The best way to respond to – how many pronouns are there in Vietnamese?

Vietnamese has six personal pronouns: tôi (I), bạn (you), anh (you, male), chị (you, female), ông (he), and bà (she).

Vietnamese, a language spoken by over 90 million people worldwide, has a unique pronoun system that reflects the cultural and social nuances of the Vietnamese society. While pronouns in Vietnamese are relatively limited compared to some other languages, they still play an important role in communication. In Vietnamese, there are six personal pronouns commonly used:

  1. Tôi (I): This pronoun is used to refer to oneself. It is the most general and widely used pronoun for “I” in Vietnamese.

  2. Bạn (you): Bạn is an inclusive pronoun used to refer to the second person singular “you”. It can be used to address both friends and strangers.

  3. Anh (you, male): Anh is a pronoun specifically used to address a male. It is commonly used by Vietnamese people when talking to a male who is slightly older or of the same age.

  4. Chị (you, female): Chị is a pronoun specifically used to address a female. Similar to anh, it is commonly used when talking to a female who is slightly older or of the same age.

  5. Ông (he): Ông is the pronoun for “he” in Vietnamese. It is used to refer to a male of older generation or someone with a higher social status.

  6. Bà (she): Bà is the pronoun for “she” in Vietnamese. It is used to refer to a female of older generation or someone with a higher social status.

Interestingly, Vietnamese pronouns also reflect the concept of social hierarchy and respect within the culture. The usage of specific pronouns like anh and chị, which denote relative age and social status, emphasizes the importance of respect and politeness in Vietnamese society.

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To illustrate further, here is a table summarizing the Vietnamese pronouns:

Pronoun English Equivalent
Tôi I
Bạn You
Anh You (male)
Chị You (female)
Ông He

In summary, Vietnamese has six personal pronouns that encompass different genders, ages, and social hierarchies. These pronouns serve as an essential part of the language, reflecting the cultural values of respect and politeness within Vietnamese society.

As Vietnamese poet Nguyễn Trãi said, “In a language, the choice of pronouns is not just a matter of grammar, but it also speaks of the social and cultural structure of a society.”

Response to your question in video format

In this section of the video, the speaker introduces the topic of Vietnamese personal pronouns and how to address people in one’s own generation. Pronouns in Vietnamese are determined by factors such as generation, age, and gender. The speaker explains that younger individuals would address older siblings as “an” for men and “chi” for women, while older individuals would address younger siblings as “em” for both genders. When uncertain, it is safer to consider oneself younger to show respect. In service-based interactions, staff would address customers as “an” or “chi” to show respect, and the customer can respond in the same manner. The speaker mentions that future lessons will cover addressing people outside of one’s generation and other pronouns that do not use familial terms.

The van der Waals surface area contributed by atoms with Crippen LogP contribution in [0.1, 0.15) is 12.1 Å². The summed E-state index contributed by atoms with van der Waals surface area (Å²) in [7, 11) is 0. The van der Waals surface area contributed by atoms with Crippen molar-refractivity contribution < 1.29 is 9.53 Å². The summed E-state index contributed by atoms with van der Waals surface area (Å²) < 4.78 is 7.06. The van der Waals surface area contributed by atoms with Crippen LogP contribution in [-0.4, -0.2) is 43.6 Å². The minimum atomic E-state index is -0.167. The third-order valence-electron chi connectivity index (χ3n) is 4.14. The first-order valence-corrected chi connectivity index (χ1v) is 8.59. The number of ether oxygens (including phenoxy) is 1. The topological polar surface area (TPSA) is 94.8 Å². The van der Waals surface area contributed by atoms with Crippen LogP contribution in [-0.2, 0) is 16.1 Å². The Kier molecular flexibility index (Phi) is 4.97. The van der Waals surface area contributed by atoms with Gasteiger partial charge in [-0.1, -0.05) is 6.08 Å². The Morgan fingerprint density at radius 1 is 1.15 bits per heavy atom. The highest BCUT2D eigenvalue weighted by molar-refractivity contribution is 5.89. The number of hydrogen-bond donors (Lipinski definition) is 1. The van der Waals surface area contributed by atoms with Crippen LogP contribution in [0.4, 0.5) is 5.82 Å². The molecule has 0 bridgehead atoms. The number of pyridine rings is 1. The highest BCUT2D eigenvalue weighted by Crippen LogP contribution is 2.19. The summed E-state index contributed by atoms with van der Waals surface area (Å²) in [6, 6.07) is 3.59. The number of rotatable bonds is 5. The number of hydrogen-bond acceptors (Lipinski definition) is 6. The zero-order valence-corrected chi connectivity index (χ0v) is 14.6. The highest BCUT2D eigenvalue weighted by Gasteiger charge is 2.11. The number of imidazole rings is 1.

Interesting facts on the topic

And did you know: In fact, Vietnamese people use many different types of pronouns in Vietnamese for different people. In addition, each type of pronoun has many synonyms. So it can be said that Vietnamese is an extremely diverse language. Many foreign tourists coming to Vietnam are overwhelmed by the diversity and abundance of Vietnamese. 1. Chị and Anh 2. Em 3. 5.
And did you know that, Personal pronouns, indefinite pronouns, relative pronouns, reciprocal or reflexive pronouns have a very important role in Vietnamese. Here are some examples: Notice the structure of the Pronouns in Vietnamese. Memorizing this table will help you add very useful and important words to your Vietnamese vocabulary.
Interesting fact: Vietnamese women, like women everywhere else, want to be viewed as “young” in the eyes of men. So if you’re male and older than the lady, definitely use the word em to refer to her. And you’d see they refer to you using anh or chị as well. It’s polite and is used everyday by locals, so you should follow. If the other person is a lady, the wind flows in the opposite direction.

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What are all the Viet pronouns?
Personal pronouns exercise

  • older sister = anh / chị / bố
  • younger brother/sister = em / anh / bác.
  • father = mẹ / bố / chú
  • mother = chú / em / mẹ
  • grandma = bà / cháu / ông.
  • grandfather = thím / ông / mợ
  • uncle (younger than your parents) = chú / cô / bà
  • aunt (younger than your parents) = chú / cháu / cô
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What are nonbinary pronouns in Vietnamese?
In reply to that: When asked about a non-binary pronoun in Vietnamese, someone combined the two gendered words: chị + anh = chanh || sister + brother = lemon.
Are there gender neutral pronouns in Vietnamese?
In Vietnamese language, there are no specific gender-neutral pronouns. The standard word for "he" is "anh", while "she" is "cô" or "chị" depending on formality levels. However, it is common in Vietnamese to use the gender-neutral term "họ" to refer to a third-person singular pronoun.
What is the plural pronoun in Vietnamese?
As an answer to this: The second-person plural pronoun (y’all or you guys in English) is relatively easy in Vietnamese — all you do is add the word Các before the pronoun you. For example, “Các bạn” or “Các em”.

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